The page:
Another industry first for Metro is the wide side-lap (3-1/2 inch top and 2 -1/4 inch bottom courses) formed into each COTTAGE-Shingle panel, with deep multi-grooves to ensure weather protection at this critical area of the roof.

The panels are installed on solid or closely spaced sheathed roof decks and are exposed fastened just like Metro’s shake, tile and roman tile panels. With a fastener installed at the side-lap on the middle course, Metro expects this panel to provide exceptional wind uplift protection and be suitable for use in High Velocity Hurricane Zone (HVHZ) areas.

In addition to this new panel, Metro is introducing a new wider trim cap that provides 6 inches of coverage on either side of the ridge or hip center-line. The new wider trim cap works perfectly with all standard continuous ridge vent materials and helps simplify the roof venting process for contractors.

Metro expects this wider trim cap to also be used with other Metro profiles. It is anticipated that the wider trim cap will be available for shipment in the spring.

Long Service Life
When buying any product, you want it to last. Metal has been proven to last longer than many other materials. According to a Troy, Mich.-based Ducker Worldwide study in 2007, a nonmetal roof lasts 15 to 23 years—composite shingles, 15 years; single-ply membranes, 20-1/2 years; polymer-modified bitumen, 23 years; and built-up roofing, 23 years—compared with metal roofing, 41.6 years.

DECRA Shingle XD, launched about a year-and-a-half ago, has the rich bold appearance of a heavy weight architectural shingle at a fraction of the weight. With its thick cut edges and deep distinctive shadow lines, DECRA Shingle XD provides greater dimensionality and a robust appearance. This profile adds wonderful appeal to traditionally styled homes and is ideal to those who prefer the look of heavy-cut wood shingles.

DECRA Shingle XD is pressure formed aluminum-zinc alloy coated steel with an acrylic bonded stone chip finish. The stone coating resists fading and UV penetration.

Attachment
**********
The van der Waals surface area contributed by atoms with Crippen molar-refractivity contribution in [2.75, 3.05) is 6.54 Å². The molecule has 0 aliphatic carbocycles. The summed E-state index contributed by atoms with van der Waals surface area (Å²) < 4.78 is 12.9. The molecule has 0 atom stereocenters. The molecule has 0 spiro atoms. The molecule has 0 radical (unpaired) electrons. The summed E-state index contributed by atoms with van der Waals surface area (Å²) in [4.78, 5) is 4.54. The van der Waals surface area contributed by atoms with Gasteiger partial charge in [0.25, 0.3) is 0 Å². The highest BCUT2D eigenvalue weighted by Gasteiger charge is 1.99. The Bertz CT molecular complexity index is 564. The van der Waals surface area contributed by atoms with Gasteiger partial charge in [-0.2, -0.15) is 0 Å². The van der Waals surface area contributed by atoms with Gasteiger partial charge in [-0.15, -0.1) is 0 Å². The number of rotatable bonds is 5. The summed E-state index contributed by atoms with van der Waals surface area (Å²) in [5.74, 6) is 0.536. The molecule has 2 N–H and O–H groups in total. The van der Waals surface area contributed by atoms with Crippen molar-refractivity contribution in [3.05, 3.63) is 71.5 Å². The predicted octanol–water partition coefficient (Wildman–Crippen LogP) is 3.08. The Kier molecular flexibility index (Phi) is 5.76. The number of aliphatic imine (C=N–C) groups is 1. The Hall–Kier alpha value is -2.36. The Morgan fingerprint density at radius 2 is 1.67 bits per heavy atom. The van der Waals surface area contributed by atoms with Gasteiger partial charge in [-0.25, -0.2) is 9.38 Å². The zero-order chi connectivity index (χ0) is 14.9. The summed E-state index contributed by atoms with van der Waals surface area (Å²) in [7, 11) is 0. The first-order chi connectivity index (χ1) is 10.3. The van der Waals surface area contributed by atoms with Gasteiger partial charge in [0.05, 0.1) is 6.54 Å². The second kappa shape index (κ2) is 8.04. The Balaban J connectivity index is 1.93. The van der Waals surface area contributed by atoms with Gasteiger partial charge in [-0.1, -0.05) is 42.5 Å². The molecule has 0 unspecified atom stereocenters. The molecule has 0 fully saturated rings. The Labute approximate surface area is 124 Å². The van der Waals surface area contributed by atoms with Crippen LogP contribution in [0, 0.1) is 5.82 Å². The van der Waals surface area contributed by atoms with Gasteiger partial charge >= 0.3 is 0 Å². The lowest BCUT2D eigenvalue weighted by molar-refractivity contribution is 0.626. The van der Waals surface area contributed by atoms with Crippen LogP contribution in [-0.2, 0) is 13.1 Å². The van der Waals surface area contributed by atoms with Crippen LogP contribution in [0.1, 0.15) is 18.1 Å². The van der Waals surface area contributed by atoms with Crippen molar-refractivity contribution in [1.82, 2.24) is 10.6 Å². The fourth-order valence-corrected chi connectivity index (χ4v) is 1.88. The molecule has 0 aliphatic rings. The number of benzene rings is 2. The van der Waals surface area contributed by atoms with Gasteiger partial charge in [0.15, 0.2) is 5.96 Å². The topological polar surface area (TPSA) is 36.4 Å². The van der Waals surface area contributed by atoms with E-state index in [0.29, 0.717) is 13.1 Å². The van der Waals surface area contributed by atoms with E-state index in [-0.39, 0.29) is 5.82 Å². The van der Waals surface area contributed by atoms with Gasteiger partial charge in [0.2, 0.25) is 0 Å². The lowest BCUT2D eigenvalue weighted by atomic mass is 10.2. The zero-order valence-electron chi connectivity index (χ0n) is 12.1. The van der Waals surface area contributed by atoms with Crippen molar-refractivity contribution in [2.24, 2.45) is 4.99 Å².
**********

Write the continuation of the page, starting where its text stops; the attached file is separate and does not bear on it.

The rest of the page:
MRA Promotes Products
According to Miller, contractors may be very interested in tools that have been developed by the Metal Roofing Alliance (MRA) as well as by individual manufacturers to help contractors in the sales of metal shingles and other residential metal roofs. “The MRA has developed an in-home sales presentation that positions our industry’s products very well against other roofing materials. Additionally, individual manufacturers, including my company [Isaiah Industries], have beefed up the materials we provide such as samples, brochures and promotional items to help contractors generate interested consumers and successfully sell more metal roofs to them,” Miller says.

“As we see metal shingles move their way more into suburban areas of the country, contractors need the necessary tools to present our products as important home investments. The energy efficiency, other green benefits, fire safety, wind resistance and other features of residential metal roofs make them ideal choices for homeowners who want their homes to be more beautiful and valuable, and to provide great maintenance-free protection for their homes,” Miller says.

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Classic Metal Roofing Systems’ Country Manor Shake is an aluminum shake product. Photo courtesy of Isaiah Industries.

Do Your Research
There is no such thing as the perfect product, but there are ways to find the most suitable material for each roofing application. For every roofing job, you review the specifications, understand your customer’s wish list, examine the building and consider which roof system will meet your customer’s needs. When considering metal shingles, knowing their good and bad attributes will help you determine whether they are the best fit for your project. With all of the products out there and more and more manufacturers in the industry, there are many options to choose from.

Both Miller at Isaiah Industries and Croft at Metro Roof Products expect 2014 to be a good year. “We saw a slowdown in 2013, but 2014 seems that it’s going to be a strong year,” Miller says.

 “2014 seems to be heading in the right direction,” Croft agrees. “The economy is getting better. It seems to be much slower in turning around in the right direction, but it’s getting there.” MR